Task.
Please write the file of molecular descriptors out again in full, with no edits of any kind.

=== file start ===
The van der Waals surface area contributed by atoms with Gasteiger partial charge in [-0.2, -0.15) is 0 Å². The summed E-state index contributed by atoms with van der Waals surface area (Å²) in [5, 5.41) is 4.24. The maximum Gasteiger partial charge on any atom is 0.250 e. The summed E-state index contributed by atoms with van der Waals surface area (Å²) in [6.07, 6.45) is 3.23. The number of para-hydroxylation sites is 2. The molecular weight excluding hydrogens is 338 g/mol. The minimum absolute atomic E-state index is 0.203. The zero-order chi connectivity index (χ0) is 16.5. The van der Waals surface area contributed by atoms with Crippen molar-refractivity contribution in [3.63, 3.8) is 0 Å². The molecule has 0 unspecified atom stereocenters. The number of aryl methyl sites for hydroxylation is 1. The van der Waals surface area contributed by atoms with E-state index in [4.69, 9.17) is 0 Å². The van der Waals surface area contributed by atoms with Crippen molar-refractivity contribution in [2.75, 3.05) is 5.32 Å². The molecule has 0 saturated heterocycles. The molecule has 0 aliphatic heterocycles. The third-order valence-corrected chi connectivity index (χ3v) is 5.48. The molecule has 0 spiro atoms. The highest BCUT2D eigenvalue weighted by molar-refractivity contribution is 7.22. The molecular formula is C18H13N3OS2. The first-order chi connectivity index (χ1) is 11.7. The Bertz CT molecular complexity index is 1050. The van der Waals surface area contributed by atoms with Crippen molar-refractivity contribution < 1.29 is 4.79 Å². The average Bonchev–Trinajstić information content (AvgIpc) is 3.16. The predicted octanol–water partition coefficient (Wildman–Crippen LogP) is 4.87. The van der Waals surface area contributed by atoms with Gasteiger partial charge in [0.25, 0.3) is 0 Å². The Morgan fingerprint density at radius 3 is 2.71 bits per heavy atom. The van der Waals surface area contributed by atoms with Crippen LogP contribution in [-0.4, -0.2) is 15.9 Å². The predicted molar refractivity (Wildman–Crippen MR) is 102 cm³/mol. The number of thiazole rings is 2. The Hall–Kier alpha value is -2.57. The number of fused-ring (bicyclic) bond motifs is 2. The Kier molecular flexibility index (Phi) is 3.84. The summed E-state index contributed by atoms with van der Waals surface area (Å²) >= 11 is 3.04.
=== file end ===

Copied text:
The van der Waals surface area contributed by atoms with Gasteiger partial charge in [-0.2, -0.15) is 0 Å². The summed E-state index contributed by atoms with van der Waals surface area (Å²) in [5, 5.41) is 4.24. The maximum Gasteiger partial charge on any atom is 0.250 e. The summed E-state index contributed by atoms with van der Waals surface area (Å²) in [6.07, 6.45) is 3.23. The number of para-hydroxylation sites is 2. The molecular weight excluding hydrogens is 338 g/mol. The minimum absolute atomic E-state index is 0.203. The zero-order chi connectivity index (χ0) is 16.5. The van der Waals surface area contributed by atoms with Crippen molar-refractivity contribution in [3.63, 3.8) is 0 Å². The molecule has 0 unspecified atom stereocenters. The number of aryl methyl sites for hydroxylation is 1. The van der Waals surface area contributed by atoms with E-state index in [4.69, 9.17) is 0 Å². The van der Waals surface area contributed by atoms with Crippen molar-refractivity contribution in [2.75, 3.05) is 5.32 Å². The molecule has 0 saturated heterocycles. The molecule has 0 aliphatic heterocycles. The third-order valence-corrected chi connectivity index (χ3v) is 5.48. The molecule has 0 spiro atoms. The highest BCUT2D eigenvalue weighted by molar-refractivity contribution is 7.22. The molecular formula is C18H13N3OS2. The first-order chi connectivity index (χ1) is 11.7. The Bertz CT molecular complexity index is 1050. The van der Waals surface area contributed by atoms with Crippen molar-refractivity contribution < 1.29 is 4.79 Å². The average Bonchev–Trinajstić information content (AvgIpc) is 3.16. The predicted octanol–water partition coefficient (Wildman–Crippen LogP) is 4.87. The van der Waals surface area contributed by atoms with Gasteiger partial charge in [0.25, 0.3) is 0 Å². The Morgan fingerprint density at radius 3 is 2.71 bits per heavy atom. The van der Waals surface area contributed by atoms with Crippen LogP contribution in [-0.4, -0.2) is 15.9 Å². The predicted molar refractivity (Wildman–Crippen MR) is 102 cm³/mol. The number of thiazole rings is 2. The Hall–Kier alpha value is -2.57. The number of fused-ring (bicyclic) bond motifs is 2. The Kier molecular flexibility index (Phi) is 3.84. The summed E-state index contributed by atoms with van der Waals surface area (Å²) >= 11 is 3.04.